Tenant Maintenance Responsibilities: The Need-to-Know

Learn about tenants' responsibilities in maintaining a clean and functional living space.

By
Nichole Stohler
|
Last Updated
November 8, 2023
Tenant Maintenance Responsibilities: The Need-to-Know

Tenants and landlords: Do you know your responsibilities when it comes to maintaining your rental?

Daily care and minor fixes fall under the tenant's jurisdiction. For tenants, neglecting these duties can lead to safety hazards, costly repairs and fees, and strained relations between the landlord and tenant.

This guide will empower tenants and landlords to be responsible by outlining tenants' core obligations. We'll go over how to handle basic upkeep while requesting landlord assistance when major repairs are needed.

Follow this advice to keep your rental space in top shape, avoid violations, and for the tenants reading, demonstrate that you're an invested tenant who values protecting your home.

Understanding tenant maintenance responsibilities

Tenant maintenance responsibilities refer to the tasks and duties that tenants must fulfill. These responsibilities are fundamental for keeping their rented property clean, safe, and well-maintained.

These duties are outlined in the lease agreement and may differ depending on the terms and conditions set by the landlord or property management.

What are tenants responsible for maintaining in a rental property?

As a tenant, caring for your rental property is important for a safe and comfortable living environment. Here are some of the maintenance and repair tasks that tenants should be aware of:

  • Cleaning and tidying: Regularly clean common areas such as the kitchen, bathroom, and living spaces. This includes sweeping, mopping, and vacuuming floors, wiping down surfaces, and cleaning appliances.
  • Waste management: Dispose of waste properly by using designated bins or following the instructions provided by your landlord or property management. Separate recyclables from regular trash and be mindful of any specific waste disposal guidelines in your area.
  • Reporting issues and minor repairs: Report any needed rental property maintenance or repairs to your landlord or property management. This includes problems with plumbing, electrical systems, appliances, or structural damage. If you can, address minor repairs, such as changing light bulbs or unclogging drains.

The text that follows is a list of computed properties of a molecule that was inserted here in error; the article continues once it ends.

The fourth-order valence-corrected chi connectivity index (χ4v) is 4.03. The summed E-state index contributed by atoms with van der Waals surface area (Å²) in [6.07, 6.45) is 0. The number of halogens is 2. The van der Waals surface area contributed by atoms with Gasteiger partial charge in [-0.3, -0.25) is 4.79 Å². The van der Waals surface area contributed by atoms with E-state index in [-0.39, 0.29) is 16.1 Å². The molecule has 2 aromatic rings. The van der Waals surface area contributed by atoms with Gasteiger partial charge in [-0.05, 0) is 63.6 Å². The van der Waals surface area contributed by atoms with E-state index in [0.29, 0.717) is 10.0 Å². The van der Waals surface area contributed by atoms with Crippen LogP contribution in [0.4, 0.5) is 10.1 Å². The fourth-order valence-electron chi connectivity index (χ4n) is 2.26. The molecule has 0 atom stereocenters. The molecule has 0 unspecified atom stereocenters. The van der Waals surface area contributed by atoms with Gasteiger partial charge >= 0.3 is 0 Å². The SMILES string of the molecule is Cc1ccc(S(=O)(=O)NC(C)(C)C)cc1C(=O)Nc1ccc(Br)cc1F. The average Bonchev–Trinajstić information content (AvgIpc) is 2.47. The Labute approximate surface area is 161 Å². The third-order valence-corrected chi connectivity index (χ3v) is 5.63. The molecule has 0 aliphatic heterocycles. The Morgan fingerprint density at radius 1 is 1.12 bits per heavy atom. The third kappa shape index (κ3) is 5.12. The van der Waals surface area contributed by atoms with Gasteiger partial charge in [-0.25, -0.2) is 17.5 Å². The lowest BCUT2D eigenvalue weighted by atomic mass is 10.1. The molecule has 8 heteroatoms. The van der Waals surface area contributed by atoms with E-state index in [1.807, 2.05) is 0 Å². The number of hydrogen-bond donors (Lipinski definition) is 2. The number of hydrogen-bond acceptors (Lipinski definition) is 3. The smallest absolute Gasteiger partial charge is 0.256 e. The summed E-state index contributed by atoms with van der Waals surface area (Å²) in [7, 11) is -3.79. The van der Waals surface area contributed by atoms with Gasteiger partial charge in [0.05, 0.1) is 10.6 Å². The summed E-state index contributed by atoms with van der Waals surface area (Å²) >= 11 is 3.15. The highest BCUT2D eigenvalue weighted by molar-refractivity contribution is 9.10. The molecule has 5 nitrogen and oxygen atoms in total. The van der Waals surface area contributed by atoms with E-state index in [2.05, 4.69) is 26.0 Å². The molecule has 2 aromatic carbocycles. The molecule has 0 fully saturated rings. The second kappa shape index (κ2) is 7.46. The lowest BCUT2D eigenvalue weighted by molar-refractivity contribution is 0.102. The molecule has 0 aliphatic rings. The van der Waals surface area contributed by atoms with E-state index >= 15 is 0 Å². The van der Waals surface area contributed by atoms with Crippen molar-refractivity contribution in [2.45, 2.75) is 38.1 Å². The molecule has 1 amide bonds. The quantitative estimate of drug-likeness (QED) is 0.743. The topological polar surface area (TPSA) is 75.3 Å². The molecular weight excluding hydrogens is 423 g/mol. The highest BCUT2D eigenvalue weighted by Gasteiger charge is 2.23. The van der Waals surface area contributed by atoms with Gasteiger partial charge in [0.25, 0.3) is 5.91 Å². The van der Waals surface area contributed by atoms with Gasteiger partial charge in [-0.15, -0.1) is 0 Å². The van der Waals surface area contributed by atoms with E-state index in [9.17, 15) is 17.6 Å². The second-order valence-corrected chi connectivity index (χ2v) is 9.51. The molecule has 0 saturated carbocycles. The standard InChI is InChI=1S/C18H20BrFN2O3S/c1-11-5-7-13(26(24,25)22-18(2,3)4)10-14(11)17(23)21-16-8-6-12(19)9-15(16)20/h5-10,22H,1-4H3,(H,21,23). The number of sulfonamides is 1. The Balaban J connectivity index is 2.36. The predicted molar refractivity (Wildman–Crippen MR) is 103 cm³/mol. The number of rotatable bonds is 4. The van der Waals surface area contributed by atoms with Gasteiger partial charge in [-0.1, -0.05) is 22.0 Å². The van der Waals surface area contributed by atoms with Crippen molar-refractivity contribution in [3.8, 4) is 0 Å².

• Compliance with housing codes: Read up on your rental unit's local housing codes and regulations. Confirm that your living space meets these codes' minimum safety, sanitation, and habitability standards.
  • Responsible property use: Use the rental property responsibly and refrain from causing damage. Avoid excessive noise, prevent actions that may harm the property, and respect the rights and privacy of other tenants.
  • Following HOA rules: If your rental unit is part of a homeowners' association (HOA), understand its rules and regulations. Follow these guidelines to maintain good relations with neighbors and avoid potential penalties.
  • Landscaping and lawn maintenance: Keep your outdoor area well-maintained. This includes mowing the lawn, weeding garden beds, and removing debris. Follow any guidelines provided by your landlord or property management regarding landscape maintenance.
  • Assuring safety: Take necessary precautions to protect yourself and others in your rental unit. Regularly test smoke and carbon monoxide detectors and verify fire extinguishers function properly. Report any safety concerns or hazards to your landlord.
  • Restoring the rental unit: Leave the rental unit in the same condition as when you moved in, apart from normal wear and tear. Clean the unit, repair any damages caused by you or your guests, and remove all personal belongings.

Landlord repair responsibilities

Landlords are responsible for the major repairs in a rental property. Here's a list of the repairs landlords should expect to handle: